Space & Time: Notes on Nietzsche’s Interpretation of Anaximander and Heraclitus

“That which truly is, concludes Anaximander, cannot possess definite characteristics, or it would come-to-be and pass away like all the other things. In order that coming-to-be shall not cease, primal being must be indefinite. The immortality and everlastingness of primal being does not lie in its infinitude or its inexhaustibility, as the commentators of Anaximander … Continue reading Space & Time: Notes on Nietzsche’s Interpretation of Anaximander and Heraclitus

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‘5 Theses on the Politics of Cruelty’ – Hostis: A Journal of Incivility

(A preview from the forthcoming Issue of Hostis: A Journal of Incivility) I). The politics that seduces us is not ethical, it is cruel. We contrast the politics of cruelty to the politics of ethics. Ethics goes all the way back to the Greeks, whose ethics was the study of ‘the good life.’ Our interests … Continue reading ‘5 Theses on the Politics of Cruelty’ – Hostis: A Journal of Incivility

Between Badiou and Spinoza: On Epistemic Conditioning and The Doctrine of Parallelism

“The true is generic, even when being is the power of singularities.” -- Alain Badiou, ‘Spinoza’s Closed Ontology’ (short essay currently in progress...) 0. Intro In a short essay from the 1990’s, Alain Badiou addresses the persuasive force and fundamental shortcoming of Spinoza’s philosophy: it’s force, says Badiou, is that Spinoza has thoroughly proven that … Continue reading Between Badiou and Spinoza: On Epistemic Conditioning and The Doctrine of Parallelism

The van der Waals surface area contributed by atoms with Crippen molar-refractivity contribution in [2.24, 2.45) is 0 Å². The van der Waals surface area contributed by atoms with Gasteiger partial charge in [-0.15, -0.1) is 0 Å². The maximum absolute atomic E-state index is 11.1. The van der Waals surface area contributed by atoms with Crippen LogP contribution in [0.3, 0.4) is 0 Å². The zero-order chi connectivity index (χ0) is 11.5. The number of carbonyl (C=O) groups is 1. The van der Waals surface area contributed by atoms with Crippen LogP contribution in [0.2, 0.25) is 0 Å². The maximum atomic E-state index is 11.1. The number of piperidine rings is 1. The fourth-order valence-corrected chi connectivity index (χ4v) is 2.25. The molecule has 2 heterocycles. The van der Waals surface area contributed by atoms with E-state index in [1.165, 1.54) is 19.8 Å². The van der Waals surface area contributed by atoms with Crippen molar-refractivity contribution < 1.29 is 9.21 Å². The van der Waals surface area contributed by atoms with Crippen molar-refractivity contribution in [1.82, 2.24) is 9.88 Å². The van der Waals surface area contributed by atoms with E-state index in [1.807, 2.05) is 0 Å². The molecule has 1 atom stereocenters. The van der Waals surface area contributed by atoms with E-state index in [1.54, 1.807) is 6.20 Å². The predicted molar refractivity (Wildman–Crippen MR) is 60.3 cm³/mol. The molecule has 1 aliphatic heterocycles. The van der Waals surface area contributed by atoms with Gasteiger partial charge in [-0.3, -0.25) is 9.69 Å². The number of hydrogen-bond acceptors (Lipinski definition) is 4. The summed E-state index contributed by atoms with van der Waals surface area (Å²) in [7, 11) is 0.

‘Ethical Difference’: Spinoza and Deleuze (Part II)

I. The Function Of Parallelism In Spinoza’s Ethical Theory However, there is perhaps still another proposition in Spinoza’s Ethics, which would present a possible contradiction with our prior argument regarding the metaphysical status of IIP7. In IIIP2 Spinoza writes that: “The body cannot determine the mind to thinking, and the mind cannot determine the body … Continue reading ‘Ethical Difference’: Spinoza and Deleuze (Part II)

‘Ethical Difference’: Spinoza and Deleuze (Part I)

Two ideas motivate this inquiry into Deleuze's reading of Spinoza. First, how does Deleuze envision the parallelism attributed to Spinoza as an ethical concept, as opposed to an ontological one? Second, how does this lead to Deleuze's remarks regarding ethical difference in Spinoza's Ethics? It is these two questions that are involved in this claim: "There is … Continue reading ‘Ethical Difference’: Spinoza and Deleuze (Part I)